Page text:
In a time frame that goes back more than 70 years, the remains of abandoned bunkers, gun towers and railroad tracks stand as exhibits of a much bigger crime scene: World War 2. And although the story of our involvement is unfamiliar to the majority of South African youngsters, these remnants on Garvey's Beach, Durban, (and on other beaches, too,) connect our history with that of the European colonial powers.
When Hitler attacked Poland in 1939, on September the 1st, a defence pact between Britain and Poland obligated Britain and its dominions to support Poland. Two days later, Britain declared war on Germany. And in South Africa, a furious debate in Parliament's halls of power, pitted those who were in favour of suporting Britain, against those who opted for neutrality.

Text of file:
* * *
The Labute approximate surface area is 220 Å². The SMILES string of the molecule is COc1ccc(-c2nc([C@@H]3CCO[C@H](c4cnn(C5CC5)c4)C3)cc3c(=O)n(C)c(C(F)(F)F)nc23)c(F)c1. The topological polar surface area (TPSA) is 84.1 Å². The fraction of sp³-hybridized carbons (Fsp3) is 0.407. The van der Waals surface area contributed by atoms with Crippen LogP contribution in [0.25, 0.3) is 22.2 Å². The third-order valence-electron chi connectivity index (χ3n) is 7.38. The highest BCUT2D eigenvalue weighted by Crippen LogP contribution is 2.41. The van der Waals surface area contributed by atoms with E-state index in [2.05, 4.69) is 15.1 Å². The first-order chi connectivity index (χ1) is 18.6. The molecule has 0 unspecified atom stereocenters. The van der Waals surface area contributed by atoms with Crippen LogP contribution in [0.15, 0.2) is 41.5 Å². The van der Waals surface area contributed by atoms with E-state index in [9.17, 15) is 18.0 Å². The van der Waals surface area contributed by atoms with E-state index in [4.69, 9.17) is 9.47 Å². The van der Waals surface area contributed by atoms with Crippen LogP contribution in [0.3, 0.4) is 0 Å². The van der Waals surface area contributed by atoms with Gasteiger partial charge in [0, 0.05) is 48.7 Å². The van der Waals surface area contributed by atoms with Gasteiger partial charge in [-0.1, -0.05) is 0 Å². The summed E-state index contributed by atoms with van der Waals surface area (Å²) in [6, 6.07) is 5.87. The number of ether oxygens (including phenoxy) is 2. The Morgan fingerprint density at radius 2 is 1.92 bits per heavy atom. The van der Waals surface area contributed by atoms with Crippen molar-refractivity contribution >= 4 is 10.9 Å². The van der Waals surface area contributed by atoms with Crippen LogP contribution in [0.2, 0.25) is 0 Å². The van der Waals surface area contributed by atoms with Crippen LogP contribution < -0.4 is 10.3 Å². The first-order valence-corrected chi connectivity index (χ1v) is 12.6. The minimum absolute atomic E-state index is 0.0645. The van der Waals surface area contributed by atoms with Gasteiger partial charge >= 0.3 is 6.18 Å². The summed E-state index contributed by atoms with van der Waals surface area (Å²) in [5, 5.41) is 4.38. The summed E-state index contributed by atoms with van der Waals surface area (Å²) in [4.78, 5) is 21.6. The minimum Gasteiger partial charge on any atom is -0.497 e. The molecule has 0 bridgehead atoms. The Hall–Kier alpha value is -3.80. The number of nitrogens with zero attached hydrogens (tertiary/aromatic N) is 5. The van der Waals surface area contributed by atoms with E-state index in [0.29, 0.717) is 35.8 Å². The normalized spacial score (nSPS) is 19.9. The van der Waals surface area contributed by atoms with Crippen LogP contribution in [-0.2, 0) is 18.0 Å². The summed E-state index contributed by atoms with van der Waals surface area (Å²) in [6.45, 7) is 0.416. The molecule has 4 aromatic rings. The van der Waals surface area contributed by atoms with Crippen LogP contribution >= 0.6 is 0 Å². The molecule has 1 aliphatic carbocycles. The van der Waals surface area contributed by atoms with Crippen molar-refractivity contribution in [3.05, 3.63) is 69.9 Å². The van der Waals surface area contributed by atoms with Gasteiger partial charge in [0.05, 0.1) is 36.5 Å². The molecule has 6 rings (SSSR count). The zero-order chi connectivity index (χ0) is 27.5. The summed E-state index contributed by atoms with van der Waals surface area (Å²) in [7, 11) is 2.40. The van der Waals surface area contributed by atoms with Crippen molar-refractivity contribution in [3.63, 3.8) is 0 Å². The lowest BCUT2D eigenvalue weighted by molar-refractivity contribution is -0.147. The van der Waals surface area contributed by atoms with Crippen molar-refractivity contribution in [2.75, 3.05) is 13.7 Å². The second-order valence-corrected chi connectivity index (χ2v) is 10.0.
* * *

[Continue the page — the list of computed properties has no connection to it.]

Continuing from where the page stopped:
On September the 4th, a United Party caucus shot down Hertzog's stance of neutrality, deposing him in favour of Jan Smuts. Upon becoming Prime Minister, Smuts declared South Africa officially at war with Germany and the Axis, and immediately set about fortifying the coastline against any possibility of a German sea invasion.
South Africa, after all, was strategically placed as a halfway station on that long but lucrative sea route to the east.